The braking system no longer works the way it did when pulling motorcycle trailers. Brakes must be applied well in advance to avoid collision of the trailer and motorcycle. All the weight is still stopped by the same brakes. Brakes and tires are most affected by the attachment of a trailer.

Can it be avoided?

You cannot avoid the wearing off of brakes in this case. Although you can avoid accidents when sound judgment. The brakes must be applied earlier than usual as they stop the motorcycle and the trailer.

How to fix the problem?

The solution is simple: get enough experience, so you can instantly make a call based on the condition. The brakes cannot be applied too soon or too late, timing is of utmost importance.

Also, be careful that the trailer is moving as straight as possible, or else when you hit the brake the trailer will ram into the opposite direction.

5. The hitch doesn't fit

Related to the third problem, if the hitch doesn't fit of isn't appropriate for your motorcycle you'll end up with a wobbly trailer. It won't be stable at all, and when you hit the brakes, the trailer will damage the bike.

Can it be avoided?

You can avoid mishap by choosing the right type of hitch; low or high. Also, make sure the lubrication is properly done.

How to fix the problem?

If the hitch isn't properly aligned, then it'll affect your riding experience. With a hitch that doesn't fit, pulling motorcycle trailers becomes problematic.

6. Safety chains are tricky to put on

Securing the trailer with your bike becomes necessary in case the hitch joint breaks loose. It is necessary to avoid accidents that safety chains are put on precisely.

If not, your trailer will detach from the motorcycle in the middle of the road and changes are it will run into another vehicle.

Can it be avoided? 

Yes, it can be avoided by carefully locking the trailer to the motorcycle with safety chains. Knowing the proper way to attach safety chains becomes important.

How to fix the problem?

A safe approach would be to put on the chains in the shape of an 'X' forming a crisscross pattern. If possible, turn the chains around twice for maximum protection.

7. Higher fuel intake

The motorcycle is carrying the load of the rider, a passenger (if any), the trailer, and itself. So, it is expected that it'll need more fuel to power its engine.

Pulling motorcycle trailers puts a lot of pressure on the engine, to cope with this the engine burns more fuel than usual.

Can it be avoided?

Definitely not. You cannot avoid the consumption of more fuel by the motorcycle when pulling motorcycle trailers.

How to fix the problem?

There isn't any fix for this problem, but you can ensure that your bike's in top shape before leaving on a long journey with your trailer. This ensures that the bike isn't using up more fuel than it usually does.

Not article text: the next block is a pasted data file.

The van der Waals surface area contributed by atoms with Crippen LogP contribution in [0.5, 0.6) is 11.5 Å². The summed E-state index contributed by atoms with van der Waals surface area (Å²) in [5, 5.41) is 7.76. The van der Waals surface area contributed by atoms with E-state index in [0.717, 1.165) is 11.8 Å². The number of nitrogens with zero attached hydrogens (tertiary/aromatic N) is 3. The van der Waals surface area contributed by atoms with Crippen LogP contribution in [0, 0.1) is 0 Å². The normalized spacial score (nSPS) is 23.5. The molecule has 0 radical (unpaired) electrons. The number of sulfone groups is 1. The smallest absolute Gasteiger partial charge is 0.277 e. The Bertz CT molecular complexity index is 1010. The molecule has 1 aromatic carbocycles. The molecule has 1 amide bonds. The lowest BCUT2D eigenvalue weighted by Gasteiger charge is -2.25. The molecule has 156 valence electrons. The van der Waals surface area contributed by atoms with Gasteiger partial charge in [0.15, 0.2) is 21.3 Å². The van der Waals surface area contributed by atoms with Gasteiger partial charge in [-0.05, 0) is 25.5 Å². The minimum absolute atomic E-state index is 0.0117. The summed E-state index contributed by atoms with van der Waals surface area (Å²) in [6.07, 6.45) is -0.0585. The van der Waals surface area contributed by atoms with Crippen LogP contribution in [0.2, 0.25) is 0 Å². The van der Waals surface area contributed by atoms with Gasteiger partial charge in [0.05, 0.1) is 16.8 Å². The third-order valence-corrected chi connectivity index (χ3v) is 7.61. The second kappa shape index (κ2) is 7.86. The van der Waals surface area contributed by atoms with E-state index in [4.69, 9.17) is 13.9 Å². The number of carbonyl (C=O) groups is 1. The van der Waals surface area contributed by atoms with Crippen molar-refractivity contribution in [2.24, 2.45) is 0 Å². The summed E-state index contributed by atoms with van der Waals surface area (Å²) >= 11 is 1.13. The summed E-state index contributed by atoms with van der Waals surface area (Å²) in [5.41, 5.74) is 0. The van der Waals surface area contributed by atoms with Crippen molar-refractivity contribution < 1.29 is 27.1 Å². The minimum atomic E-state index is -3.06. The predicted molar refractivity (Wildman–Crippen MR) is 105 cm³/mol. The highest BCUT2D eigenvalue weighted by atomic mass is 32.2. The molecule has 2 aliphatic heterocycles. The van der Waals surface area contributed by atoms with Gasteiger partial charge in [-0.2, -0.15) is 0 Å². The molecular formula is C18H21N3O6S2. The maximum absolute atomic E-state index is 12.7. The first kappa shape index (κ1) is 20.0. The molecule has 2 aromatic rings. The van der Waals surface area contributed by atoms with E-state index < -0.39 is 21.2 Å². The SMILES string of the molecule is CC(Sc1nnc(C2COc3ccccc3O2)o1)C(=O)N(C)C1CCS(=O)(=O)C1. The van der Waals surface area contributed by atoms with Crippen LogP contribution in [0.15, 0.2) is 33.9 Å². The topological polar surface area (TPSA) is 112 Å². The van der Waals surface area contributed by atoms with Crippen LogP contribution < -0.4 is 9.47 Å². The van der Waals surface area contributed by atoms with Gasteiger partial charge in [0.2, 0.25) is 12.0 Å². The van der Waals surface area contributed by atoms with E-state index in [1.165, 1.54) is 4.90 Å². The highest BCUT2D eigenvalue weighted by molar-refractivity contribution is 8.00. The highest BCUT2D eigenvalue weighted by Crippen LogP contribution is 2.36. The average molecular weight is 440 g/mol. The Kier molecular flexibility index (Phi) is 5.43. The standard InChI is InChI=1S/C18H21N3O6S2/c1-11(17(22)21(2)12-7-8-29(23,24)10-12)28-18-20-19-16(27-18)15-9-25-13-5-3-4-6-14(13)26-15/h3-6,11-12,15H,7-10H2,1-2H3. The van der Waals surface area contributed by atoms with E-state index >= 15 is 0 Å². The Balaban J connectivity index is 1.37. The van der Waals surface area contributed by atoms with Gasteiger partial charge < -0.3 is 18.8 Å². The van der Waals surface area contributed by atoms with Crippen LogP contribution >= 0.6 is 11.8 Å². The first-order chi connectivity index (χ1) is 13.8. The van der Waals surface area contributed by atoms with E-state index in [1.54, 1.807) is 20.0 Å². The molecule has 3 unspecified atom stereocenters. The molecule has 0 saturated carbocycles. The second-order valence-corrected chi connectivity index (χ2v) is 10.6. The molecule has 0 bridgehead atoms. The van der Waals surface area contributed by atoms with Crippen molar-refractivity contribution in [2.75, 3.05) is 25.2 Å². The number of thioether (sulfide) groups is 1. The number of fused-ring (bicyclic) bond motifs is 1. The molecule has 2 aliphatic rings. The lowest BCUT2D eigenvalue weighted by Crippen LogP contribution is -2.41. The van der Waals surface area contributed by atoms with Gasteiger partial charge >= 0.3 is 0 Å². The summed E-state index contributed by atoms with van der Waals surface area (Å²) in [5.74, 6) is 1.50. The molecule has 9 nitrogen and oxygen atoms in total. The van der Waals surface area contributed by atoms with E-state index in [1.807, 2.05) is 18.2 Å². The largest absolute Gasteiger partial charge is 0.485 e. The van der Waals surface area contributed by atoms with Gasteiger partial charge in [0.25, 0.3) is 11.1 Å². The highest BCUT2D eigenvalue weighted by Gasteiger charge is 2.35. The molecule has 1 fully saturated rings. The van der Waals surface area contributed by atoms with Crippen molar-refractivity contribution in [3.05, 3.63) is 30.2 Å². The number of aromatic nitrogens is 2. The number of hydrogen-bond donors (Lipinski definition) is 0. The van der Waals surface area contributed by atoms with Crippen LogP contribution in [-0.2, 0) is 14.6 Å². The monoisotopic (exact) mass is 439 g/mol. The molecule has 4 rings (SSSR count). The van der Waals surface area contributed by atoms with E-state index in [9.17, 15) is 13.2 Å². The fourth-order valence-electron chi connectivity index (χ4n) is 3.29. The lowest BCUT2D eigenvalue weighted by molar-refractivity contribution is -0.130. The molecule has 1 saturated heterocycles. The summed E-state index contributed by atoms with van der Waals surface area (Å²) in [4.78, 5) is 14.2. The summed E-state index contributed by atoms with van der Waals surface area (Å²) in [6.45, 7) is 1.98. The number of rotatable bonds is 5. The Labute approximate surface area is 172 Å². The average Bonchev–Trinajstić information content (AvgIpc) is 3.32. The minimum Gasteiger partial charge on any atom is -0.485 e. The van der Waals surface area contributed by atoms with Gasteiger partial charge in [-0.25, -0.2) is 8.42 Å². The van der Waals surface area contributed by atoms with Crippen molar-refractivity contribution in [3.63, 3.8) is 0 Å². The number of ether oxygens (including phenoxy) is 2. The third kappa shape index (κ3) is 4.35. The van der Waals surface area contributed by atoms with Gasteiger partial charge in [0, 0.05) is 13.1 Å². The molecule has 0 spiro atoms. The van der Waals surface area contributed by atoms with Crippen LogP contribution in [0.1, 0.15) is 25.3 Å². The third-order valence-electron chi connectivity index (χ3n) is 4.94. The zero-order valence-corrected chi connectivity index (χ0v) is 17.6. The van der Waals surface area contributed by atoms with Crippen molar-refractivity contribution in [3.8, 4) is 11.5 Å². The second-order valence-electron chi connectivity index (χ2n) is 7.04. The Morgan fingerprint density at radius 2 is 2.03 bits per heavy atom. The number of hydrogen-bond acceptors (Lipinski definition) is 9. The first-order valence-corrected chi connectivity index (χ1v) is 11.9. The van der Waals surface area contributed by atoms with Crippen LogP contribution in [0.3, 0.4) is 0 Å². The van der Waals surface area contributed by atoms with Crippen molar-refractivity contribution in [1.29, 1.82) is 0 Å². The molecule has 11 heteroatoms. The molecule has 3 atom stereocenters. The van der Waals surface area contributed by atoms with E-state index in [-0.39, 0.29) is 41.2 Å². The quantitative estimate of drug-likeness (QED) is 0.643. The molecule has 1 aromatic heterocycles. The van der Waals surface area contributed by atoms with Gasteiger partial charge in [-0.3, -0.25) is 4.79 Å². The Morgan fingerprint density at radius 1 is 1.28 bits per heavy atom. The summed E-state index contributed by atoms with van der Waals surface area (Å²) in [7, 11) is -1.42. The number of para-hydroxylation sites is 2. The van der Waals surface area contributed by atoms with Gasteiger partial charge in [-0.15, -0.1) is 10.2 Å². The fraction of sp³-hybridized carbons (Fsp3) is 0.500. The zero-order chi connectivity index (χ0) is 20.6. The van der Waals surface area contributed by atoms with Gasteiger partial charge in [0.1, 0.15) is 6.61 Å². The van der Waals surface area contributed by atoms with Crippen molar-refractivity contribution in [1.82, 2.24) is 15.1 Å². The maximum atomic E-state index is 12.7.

8. The sky's the limit

Motorcyclists often face the problem of unfavorable weather conditions. Pulling motorcycle trailers is tricky when it's snowing or raining. The road is much more slippery and your tires don't get a firm grip of the road as they do in normal weather.

Can it be avoided? 

You cannot avoid the weather. You can only be careful. Make sure that while riding, you're enforcing necessary.

How to fix the problem?

In extreme conditions, it may become difficult for other riders to see you. To ensure visibility, check the rear lights of the trailer and make sure they're in working condition. Maintain a fixed speed in certain climatic conditions to avoid skidding, with the trailer behind the impact will be even worse.

9. Maintaining the trailer AND the motorcycle is difficult

For motorcycle owners, the trailer adds to the expenses with its maintenance costs. Firstly, they must maintain their motorcycles and the trailer's maintenance isn't something they're wishing to spend on.

Can it be avoided?

Not maintaining the trailer or motorcycle will result in an accdient sooner than later. You also don't want the bike or the trailer to break down in the middle of nowhere. To avoid this, make sure your tailer and motorcycle are in good shape with regular maintenance.

How to fix the problem?

The expense of maintaining the motorcycle and the trailer cannot be overlooked. Get them regularly checked at the garage and make your next riding experience unforgettable.

If things aren't going as planned when it comes to pulling motorcycle trailers, don't worry. There's another corner just up the way.


James McCaw

James McCaw

What about tire pressure in your trailer ??



As Rudy mentioned, “…what about a trike?” The suspension, tires, weight, handling and a few other things come into play. What advice do you offer for trikers?



I understand all the safty issues pulling a trailer with a motorbike but what about a trike?